Mali After the Coup

Mali, a West African nation of 15 million people, is facing serious hardship following a March coup d'etat that has since collapsed. Islamist militant groups have filled the void, forming an extremist mini-state in northern Mali, resulting in sanctions imposed by other African nations. The collapse of state governance has chased away foreign investment, and tourism has dropped precipitously. Djenne, a UNESCO World Heritage-listed town, saw its annual tourist count drop from more than 10,000 to fewer than 20 total foreign visitors this year. Although Mali's cotton and gold industries appear to be weathering the insecurity well so far, future development is on hold as the interim government in the south works to resolve issues with the patchwork of militant Islamists and Tuareg separatists who rule the north. Reuters photographer Joe Penney has spent months in Mali this year, returning with many photos such as these collected here.

Read more
Hints: View this page full screen. Skip to the next and previous photo by typing j/k or ←/→.

Most Recent

  • Joseph Eid / AFP / Getty

    Newlyweds in the Ruins: A Syrian Wedding Photo Shoot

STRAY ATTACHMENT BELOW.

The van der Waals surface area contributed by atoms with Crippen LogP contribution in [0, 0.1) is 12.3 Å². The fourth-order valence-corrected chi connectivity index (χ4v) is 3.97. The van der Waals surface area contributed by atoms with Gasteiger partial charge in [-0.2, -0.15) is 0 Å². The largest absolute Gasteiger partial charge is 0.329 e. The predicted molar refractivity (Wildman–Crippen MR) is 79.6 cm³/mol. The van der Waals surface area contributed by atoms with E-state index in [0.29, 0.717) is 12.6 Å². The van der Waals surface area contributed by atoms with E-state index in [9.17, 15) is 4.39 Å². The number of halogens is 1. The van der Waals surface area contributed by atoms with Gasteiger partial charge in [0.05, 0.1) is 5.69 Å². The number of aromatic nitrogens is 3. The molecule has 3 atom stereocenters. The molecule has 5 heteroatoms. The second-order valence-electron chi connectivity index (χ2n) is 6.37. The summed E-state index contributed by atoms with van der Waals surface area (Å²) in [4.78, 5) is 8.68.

In Homs, Syria, where entire city blocks have been reduced to rubble by years of civil war, a Syrian wedding photographer thought of using the destruction of the city as a backdrop for pictures of newlywed couples to show that life is stronger than death.

  • Brittany Greeson / The Ground Truth Project

    'We Fear the Water'

    Photographs of life in Flint, Michigan, where lead, copper, and bacteria have been contaminating the drinking supply

  • Aris Messinis / AFP / Getty

    Photos of the Week: 1/30-2/5

    Revelers in Brazil prepare for Carnival, Dutch police train an eagle to capture drones in midair, a captured monkey menace in Mumbai, Russian infantry training with reindeer, a mock zebra escape in a Tokyo zoo, and much more.

  • © Google, Inc.

    The Looting of Syria's Archaeological Treasures

    In contested areas of Syria, thousands of archaeological sites are being systematically looted by unknown parties, the treasures sold off, disappearing into the black market.

Join the Discussion